Editor's NoteGeneration Why?Editor's Note - RSS 2.0
One of the things that make humans most unique in the animal world is our odd, rather egocentric desire to understand Who We Are. Included in this quest is the need to understand our place and reason for being in this world. All too often, the staff here at The Escapist is too busy playing games to ponder such topics, unless spurred by a severe lack of sleep or the occasional preponderance of good scotch, as we all sit around with our fancy suits, puffing away on fancy cigars; we are Team Humidor, after all.
Then again, that may not really be who we are, but rather one of the many personas we try on online. We may really be a bunch of nerdy goofballs who sit around in silly hats and shooting nerf weaponry at each other. If that's who we were, we'd likely have a giant pirate flag on the wall ... and maybe some toy monkeys hanging from the ceiling.
Or, it could be we are often found discussing the import (or lack thereof) of the '80s on the current music scene. This would, of course, lead to a heated discussion of whether or not anything at all good came from the '80s. Which might then move into a discussion on the economic climate of the country, nay world, and what part that aforementioned decade has had on the Now.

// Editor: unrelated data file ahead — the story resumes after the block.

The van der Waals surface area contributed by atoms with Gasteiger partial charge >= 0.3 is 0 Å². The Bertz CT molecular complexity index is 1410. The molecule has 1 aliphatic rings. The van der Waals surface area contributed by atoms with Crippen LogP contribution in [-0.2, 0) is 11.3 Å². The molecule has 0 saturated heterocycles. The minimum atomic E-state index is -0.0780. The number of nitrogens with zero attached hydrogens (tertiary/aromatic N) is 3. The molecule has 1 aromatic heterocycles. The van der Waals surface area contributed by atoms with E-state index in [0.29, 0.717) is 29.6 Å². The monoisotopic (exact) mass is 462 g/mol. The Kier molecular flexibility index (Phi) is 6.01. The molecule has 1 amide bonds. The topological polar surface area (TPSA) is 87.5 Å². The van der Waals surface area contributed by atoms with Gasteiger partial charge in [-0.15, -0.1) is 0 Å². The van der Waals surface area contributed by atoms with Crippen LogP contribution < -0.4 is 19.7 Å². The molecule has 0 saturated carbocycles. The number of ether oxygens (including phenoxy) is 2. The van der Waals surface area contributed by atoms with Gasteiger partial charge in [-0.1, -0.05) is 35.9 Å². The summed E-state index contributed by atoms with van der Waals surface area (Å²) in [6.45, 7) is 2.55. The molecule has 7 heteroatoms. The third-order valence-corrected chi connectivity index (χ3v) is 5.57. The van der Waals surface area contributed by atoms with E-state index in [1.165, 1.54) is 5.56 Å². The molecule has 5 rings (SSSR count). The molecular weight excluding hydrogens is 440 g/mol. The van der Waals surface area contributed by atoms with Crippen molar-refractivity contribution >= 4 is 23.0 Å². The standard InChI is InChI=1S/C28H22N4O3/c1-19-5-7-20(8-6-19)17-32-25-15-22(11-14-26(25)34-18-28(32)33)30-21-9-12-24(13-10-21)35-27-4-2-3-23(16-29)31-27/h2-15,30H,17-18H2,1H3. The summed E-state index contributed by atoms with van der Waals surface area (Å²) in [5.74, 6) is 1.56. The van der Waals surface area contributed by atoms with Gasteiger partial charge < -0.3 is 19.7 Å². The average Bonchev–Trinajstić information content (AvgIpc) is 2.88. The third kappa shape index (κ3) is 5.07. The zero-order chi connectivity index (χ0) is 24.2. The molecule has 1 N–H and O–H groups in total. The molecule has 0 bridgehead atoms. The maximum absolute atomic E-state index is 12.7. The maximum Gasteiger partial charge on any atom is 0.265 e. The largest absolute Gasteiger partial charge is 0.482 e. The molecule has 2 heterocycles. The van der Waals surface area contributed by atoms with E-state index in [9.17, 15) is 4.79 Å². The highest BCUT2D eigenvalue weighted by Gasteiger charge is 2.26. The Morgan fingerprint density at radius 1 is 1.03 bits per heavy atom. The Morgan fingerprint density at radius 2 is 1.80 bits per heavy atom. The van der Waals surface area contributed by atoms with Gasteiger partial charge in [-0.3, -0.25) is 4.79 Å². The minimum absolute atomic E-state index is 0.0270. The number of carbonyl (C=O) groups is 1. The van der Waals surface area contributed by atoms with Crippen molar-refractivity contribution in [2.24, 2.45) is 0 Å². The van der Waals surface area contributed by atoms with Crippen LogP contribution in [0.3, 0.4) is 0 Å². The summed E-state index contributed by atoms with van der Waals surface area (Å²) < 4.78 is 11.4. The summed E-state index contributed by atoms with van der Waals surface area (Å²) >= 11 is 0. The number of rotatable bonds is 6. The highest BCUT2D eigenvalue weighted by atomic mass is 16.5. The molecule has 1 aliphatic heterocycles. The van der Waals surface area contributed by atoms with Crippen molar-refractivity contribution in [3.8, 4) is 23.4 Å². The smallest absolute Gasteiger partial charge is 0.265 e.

But no. We are just gamers. Which, if we listen to popular opinion, makes all of us 16-year-old boys. (Which is weird 'cause I could've sworn ... well, it's gonna be interesting telling Mom about that.) And we live in our mother's basements. (Which is also strange, as I'm pretty sure I don't ... anyway.)
Or perhaps popular opinion is a tad off the mark? This week, The Escapist highlights several trends and groups within the gamer community. Are we normalizing, as Roger Travis suggests? Perhaps we are just becoming a bit more casual, just like Aaron Griffith. Maybe growing up with games and a game-playing parent is having an effect, as it did on Leigh Alexander. Game/toy/movie/TV licenses, all the rage with movers and shakers in the children's media world, are also affecting the gaming populace, as discovered by Sara Grimes. And then, of course, are the true blue fans of games, the fanboys - but who are they, anyway? Charles Wheeler has some answers, along with all these others, in this week's issue of The Escapist.